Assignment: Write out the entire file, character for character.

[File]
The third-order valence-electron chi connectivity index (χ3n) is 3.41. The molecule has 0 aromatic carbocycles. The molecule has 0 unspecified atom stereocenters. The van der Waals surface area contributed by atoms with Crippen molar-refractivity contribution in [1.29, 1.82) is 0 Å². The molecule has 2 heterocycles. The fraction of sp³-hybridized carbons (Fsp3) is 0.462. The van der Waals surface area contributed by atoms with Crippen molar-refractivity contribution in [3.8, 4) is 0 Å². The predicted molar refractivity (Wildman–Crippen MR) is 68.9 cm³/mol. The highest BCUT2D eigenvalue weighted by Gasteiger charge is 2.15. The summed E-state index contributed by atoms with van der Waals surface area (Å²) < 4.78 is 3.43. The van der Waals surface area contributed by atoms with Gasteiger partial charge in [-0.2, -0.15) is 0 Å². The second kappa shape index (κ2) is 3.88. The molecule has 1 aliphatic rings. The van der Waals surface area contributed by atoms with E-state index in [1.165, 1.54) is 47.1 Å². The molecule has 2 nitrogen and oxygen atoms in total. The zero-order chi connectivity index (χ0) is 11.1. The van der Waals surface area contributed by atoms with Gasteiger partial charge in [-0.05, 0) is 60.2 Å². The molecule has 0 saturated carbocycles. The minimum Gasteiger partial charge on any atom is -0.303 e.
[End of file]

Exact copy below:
The third-order valence-electron chi connectivity index (χ3n) is 3.41. The molecule has 0 aromatic carbocycles. The molecule has 0 unspecified atom stereocenters. The van der Waals surface area contributed by atoms with Crippen molar-refractivity contribution in [1.29, 1.82) is 0 Å². The molecule has 2 heterocycles. The fraction of sp³-hybridized carbons (Fsp3) is 0.462. The van der Waals surface area contributed by atoms with Crippen molar-refractivity contribution in [3.8, 4) is 0 Å². The predicted molar refractivity (Wildman–Crippen MR) is 68.9 cm³/mol. The highest BCUT2D eigenvalue weighted by Gasteiger charge is 2.15. The summed E-state index contributed by atoms with van der Waals surface area (Å²) < 4.78 is 3.43. The van der Waals surface area contributed by atoms with Gasteiger partial charge in [-0.2, -0.15) is 0 Å². The second kappa shape index (κ2) is 3.88. The molecule has 1 aliphatic rings. The van der Waals surface area contributed by atoms with E-state index in [1.165, 1.54) is 47.1 Å². The molecule has 2 nitrogen and oxygen atoms in total. The zero-order chi connectivity index (χ0) is 11.1. The van der Waals surface area contributed by atoms with Gasteiger partial charge in [-0.05, 0) is 60.2 Å². The molecule has 0 saturated carbocycles. The minimum Gasteiger partial charge on any atom is -0.303 e.